It will shortly be the mark of an “exotic” car if it has a V6 engine. As it is, there are just a couple of new cars that still come standard with them – the Toyota Avalon and the Dodge Charger are two of them – and both come standard with sticker prices well over $30,000.
Even at the $50k price point, a six cylinder engine is becoming optional – if it’s available at all. The 2023 Lexus RX350 – a mid-sized crossover SUV that has always come standard with a V6 since is it first came out back in the late 1990s – will come standard with nothing larger than a four cylinder engine beginning next year. The “350” in its name no longer designating the 3.5 liter V6 you used to get for the $50k you spent.
Instead, the ’23 will come standard with a 2.4 liter four.
No change in nomenclature (or price) to reflect this diminishment.
Similarly, the Mercedes E350 – which no longer comes standard with the 3.5 liter V6 it used to come standard with (hence “350”). Now it comes standard with a 2.0 liter four.
So also the BMW 530i.
You can still get a six in both. But it’ll cost you about $60k. That’s generally what you’ll have to spend to get what used to be considered the least you’d get in a car that cost $30,000. Or even a lot less than that. Six cylinder engines were commonly standard in family cars – and commonly available as options. The Toyota RAV4 used to offer a V6. One of many such that did.
But that was in the Before Times. About a decade ago, if anyone remembers.
It might be worth asking – why? – as regards this unhappy transition.
What is the benefit – to the person buying the vehicle – of getting less for more? Horsepower is down, even with the addition of turbochargers to make up for the loss of size and cylinders. For example, the current Honda Accord’s strongest available engine is a . . . 2.0 liter four that makes 252 horsepower – vs. the 270 horsepower V6 that used to be available in the Accord just a few years ago.
The 2.0 liter fours that come standard in the Benz E and BMW 5 also only make 250-ish horsepower, far less than the sixes they used to come standard with.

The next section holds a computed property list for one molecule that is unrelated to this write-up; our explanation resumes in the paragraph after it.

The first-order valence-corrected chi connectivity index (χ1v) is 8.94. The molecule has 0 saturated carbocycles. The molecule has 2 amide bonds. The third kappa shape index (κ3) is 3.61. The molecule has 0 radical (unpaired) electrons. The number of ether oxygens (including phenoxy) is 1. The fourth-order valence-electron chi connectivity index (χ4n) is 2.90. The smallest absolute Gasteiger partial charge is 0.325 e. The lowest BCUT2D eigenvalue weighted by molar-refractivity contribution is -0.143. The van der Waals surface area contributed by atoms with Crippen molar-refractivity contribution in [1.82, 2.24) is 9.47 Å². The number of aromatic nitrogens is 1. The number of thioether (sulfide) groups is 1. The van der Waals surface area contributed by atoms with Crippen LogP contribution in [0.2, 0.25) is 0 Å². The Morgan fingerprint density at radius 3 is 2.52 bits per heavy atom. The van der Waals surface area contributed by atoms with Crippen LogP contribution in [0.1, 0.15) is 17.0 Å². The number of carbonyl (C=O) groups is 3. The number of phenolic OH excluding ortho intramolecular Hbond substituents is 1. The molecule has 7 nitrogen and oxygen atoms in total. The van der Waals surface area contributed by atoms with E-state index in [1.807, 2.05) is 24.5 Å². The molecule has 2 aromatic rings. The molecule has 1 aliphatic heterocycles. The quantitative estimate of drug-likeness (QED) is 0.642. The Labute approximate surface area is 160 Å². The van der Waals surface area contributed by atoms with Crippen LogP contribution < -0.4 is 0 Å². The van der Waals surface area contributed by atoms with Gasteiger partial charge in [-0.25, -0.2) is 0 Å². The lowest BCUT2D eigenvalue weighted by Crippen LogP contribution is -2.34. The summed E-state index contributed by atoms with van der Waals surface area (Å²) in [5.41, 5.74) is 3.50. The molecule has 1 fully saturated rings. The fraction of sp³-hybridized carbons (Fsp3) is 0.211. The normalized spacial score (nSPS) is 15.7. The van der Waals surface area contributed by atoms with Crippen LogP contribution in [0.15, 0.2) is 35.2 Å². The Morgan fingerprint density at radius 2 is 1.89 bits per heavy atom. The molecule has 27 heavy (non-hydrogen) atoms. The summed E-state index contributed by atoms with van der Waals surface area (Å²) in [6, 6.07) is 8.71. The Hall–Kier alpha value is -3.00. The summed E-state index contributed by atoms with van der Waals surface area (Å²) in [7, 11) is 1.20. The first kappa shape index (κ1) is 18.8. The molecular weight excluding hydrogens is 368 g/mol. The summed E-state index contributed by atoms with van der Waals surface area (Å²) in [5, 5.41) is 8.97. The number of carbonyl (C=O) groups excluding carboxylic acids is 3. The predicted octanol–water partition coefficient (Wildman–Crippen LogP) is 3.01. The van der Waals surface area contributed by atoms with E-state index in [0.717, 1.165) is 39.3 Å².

No – it isn’t.
Consider the 2023 Lexus RX350 – which comes standard with a 275 horsepower turbo’d four rather than the 295 horsepower V6 it came standard with last year (2022). The four cylinder-powered ’23 RX – which is a mid-sized vehicle that weighs in excess of 4,400 lbs., by the way – rates 22 miles-per-gallon in city driving and 29 miles-per-gallon on the highway. The previous (2022) RX with the V6 rates 20 city, 27 on the highway.
So, in exchange for the loss of 20 horsepower (and the prestige of driving a $50k vehicle that has more than just a four under its hood) the buyer of the ’23 RX350 enjoys a fuel economy upsurge of . . . 2 miles-per-gallon, something akin to the “red wave” that turned out to be a receding tide.
So, why would Lexus – and Mercedes and BMW and pretty much every other maker of $50k-plus vehicles – replace size (and price and power) appropriate sixes in their vehicles with less potent and only slightly more fuel efficient fours?
And they’re only that on paper. Out in the real world, the turbo fours end up using as much or even more gas than the sixes they replaced because they have to work harder to properly accelerate the vehicle; the only way you’ll see the advertised 2 MPG gain is if you drive as if there’s a baby’s head underneath the accelerator and you were trying not to crush its fontanel.
So – again – why?
It’s because of gasses, you see. This business of remanding the “emissions” of carbon dioxide – that dread gas we’re told will cause the “climate” to “change” if the percentage of it in the Earth’s atmosphere goes up from 0.04 percent to 0.04 plus a fraction of that more percent – from the tailpipe of cars to the smokestacks of utility plants.
Hey, look! A squirrel!
Those who look are not supposed to see that the gasses not being “emitted” at the tailpipe are being “emitted” – in greater volume – at some other place, so as to power cars without engines at all.
And are expected to believe this “works” – insofar as preventing the “changing” of the “climate,” in the same way they were expected to believe that “masks” work.
Note that the manufacturers of these de-engined vehicles are embarrassed by this under-the-hood-diminishment. Lexus has not re-named the ’23 RX350 the RX240 (“240” to reflect the size – 2.4 liters – of the four it now comes standard with) just as Mercedes and BMW continue to use the nomenclature of the Before Time – e.g., E350 and 530i – to refer to current models that really ought to be designated E200 and 520i, in the interested of editorial accuracy.
But that might call too much attention to what people are no longer getting for their $50k-plus and so they don’t. The old nomenclature carries on, perhaps in the hope it will recall memories of what $50k-plus used to buy.
Indeed, what $30k used to buy.
It’s a measure of what you don’t get for your money these days.
. . .
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